Minimize Firefox to reclaim RAM

This setting apparently only works in Windows, and it tells Firefox to reduce its memory usage when minimized to the taskbar. This can be helpful for anyone that runs multiple applications concurrently. Here’s how you do it:

1) Type about:config into the location bar and press enter
2) Right click any line to bring up a sub-menu
3) Choose “New” > “Boolean”
4) Paste this into the “New boolean value” dialog box that appears: config.trim_on_minimize
5) Click Okay
6) Select True in the “Enter boolean value” dialog box that appears.
7) Restart Firefox

Now open the Task Manager side-by-side with Firefox. Find the Firefox process and note the RAM usage. Finally, mimimize Firefox and watch the RAM consumed by Firefox drop dramatically.

Ext2 filesystem access in Windows

Ok, dual-booters might be the only consumer of this product, but it saves the time and trouble of a reboot to get to a file stored on a Linux filesystem. Since I’m a purist, and don’t dual boot, I have not yet tried this utility. And I’d have to think it allows access to EXT3 volumes as well, since they are nothing more than EXT2 volumes with a journal.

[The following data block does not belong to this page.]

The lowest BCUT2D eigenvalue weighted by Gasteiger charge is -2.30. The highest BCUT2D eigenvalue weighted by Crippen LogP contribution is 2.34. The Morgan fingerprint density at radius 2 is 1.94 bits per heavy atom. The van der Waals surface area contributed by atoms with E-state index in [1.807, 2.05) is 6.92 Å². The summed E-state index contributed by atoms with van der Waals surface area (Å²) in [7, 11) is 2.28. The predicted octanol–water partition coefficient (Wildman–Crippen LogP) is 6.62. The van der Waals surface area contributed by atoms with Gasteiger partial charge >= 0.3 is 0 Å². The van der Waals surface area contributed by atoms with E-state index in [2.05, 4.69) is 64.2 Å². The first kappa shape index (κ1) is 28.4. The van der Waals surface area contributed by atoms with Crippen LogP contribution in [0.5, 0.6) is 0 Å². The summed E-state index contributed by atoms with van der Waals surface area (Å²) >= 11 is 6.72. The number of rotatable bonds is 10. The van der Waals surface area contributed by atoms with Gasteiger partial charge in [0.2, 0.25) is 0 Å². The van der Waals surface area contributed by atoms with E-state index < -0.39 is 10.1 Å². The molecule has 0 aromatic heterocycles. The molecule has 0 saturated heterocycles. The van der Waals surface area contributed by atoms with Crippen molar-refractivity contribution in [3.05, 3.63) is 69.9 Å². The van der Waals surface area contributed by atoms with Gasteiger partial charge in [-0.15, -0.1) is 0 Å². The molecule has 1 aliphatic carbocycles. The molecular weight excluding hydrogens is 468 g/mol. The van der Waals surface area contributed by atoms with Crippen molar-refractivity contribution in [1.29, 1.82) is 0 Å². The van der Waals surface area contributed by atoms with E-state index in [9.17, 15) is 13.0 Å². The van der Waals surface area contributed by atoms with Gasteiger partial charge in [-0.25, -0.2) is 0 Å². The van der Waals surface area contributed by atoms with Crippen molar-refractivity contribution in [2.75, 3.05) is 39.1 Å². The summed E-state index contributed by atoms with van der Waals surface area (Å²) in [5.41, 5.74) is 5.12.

Change a running kernel parameter

Lets say you have disabled a server’s response to pings in /etc/sysctl. You can verify this setting with this command:

$ sysctl net.ipv4.icmp_echo_ignore_all
net.ipv4.icmp_echo_ignore_all = 1

The presence of the “1” indicates that this setting is turned ON. To disable it, run the same command with the -w flag and set the boolean value to zero:

$ sysctl -w net.ipv4.icmp_echo_ignore_all=0

Now you should see the value has changed to 0 or “off.”

$ sysctl net.ipv4.icmp_echo_ignore_all
net.ipv4.icmp_echo_ignore_all = 0